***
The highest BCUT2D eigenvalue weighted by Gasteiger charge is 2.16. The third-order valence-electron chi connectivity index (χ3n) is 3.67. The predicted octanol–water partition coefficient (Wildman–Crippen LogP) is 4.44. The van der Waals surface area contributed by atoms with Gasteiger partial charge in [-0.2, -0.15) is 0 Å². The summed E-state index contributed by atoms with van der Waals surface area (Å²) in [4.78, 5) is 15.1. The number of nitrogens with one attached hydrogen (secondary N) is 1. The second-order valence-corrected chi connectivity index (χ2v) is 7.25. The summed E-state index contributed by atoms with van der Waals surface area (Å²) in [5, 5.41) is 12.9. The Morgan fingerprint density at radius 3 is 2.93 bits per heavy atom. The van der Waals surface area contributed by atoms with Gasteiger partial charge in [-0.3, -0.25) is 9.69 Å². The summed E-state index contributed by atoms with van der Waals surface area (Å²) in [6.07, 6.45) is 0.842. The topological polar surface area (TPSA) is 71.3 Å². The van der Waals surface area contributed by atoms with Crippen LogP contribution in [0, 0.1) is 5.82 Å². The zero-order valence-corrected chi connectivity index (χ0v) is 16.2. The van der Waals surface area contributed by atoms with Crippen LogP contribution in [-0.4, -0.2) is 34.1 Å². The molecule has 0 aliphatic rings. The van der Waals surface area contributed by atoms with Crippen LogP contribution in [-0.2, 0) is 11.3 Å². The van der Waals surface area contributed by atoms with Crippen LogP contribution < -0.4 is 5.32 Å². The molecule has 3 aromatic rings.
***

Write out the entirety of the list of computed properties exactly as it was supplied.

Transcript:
The highest BCUT2D eigenvalue weighted by Gasteiger charge is 2.16. The third-order valence-electron chi connectivity index (χ3n) is 3.67. The predicted octanol–water partition coefficient (Wildman–Crippen LogP) is 4.44. The van der Waals surface area contributed by atoms with Gasteiger partial charge in [-0.2, -0.15) is 0 Å². The summed E-state index contributed by atoms with van der Waals surface area (Å²) in [4.78, 5) is 15.1. The number of nitrogens with one attached hydrogen (secondary N) is 1. The second-order valence-corrected chi connectivity index (χ2v) is 7.25. The summed E-state index contributed by atoms with van der Waals surface area (Å²) in [5, 5.41) is 12.9. The Morgan fingerprint density at radius 3 is 2.93 bits per heavy atom. The van der Waals surface area contributed by atoms with Gasteiger partial charge in [-0.3, -0.25) is 9.69 Å². The summed E-state index contributed by atoms with van der Waals surface area (Å²) in [6.07, 6.45) is 0.842. The topological polar surface area (TPSA) is 71.3 Å². The van der Waals surface area contributed by atoms with Crippen LogP contribution in [0, 0.1) is 5.82 Å². The zero-order valence-corrected chi connectivity index (χ0v) is 16.2. The van der Waals surface area contributed by atoms with Crippen LogP contribution in [-0.4, -0.2) is 34.1 Å². The molecule has 0 aliphatic rings. The van der Waals surface area contributed by atoms with Crippen LogP contribution in [-0.2, 0) is 11.3 Å². The van der Waals surface area contributed by atoms with Crippen LogP contribution < -0.4 is 5.32 Å². The molecule has 3 aromatic rings.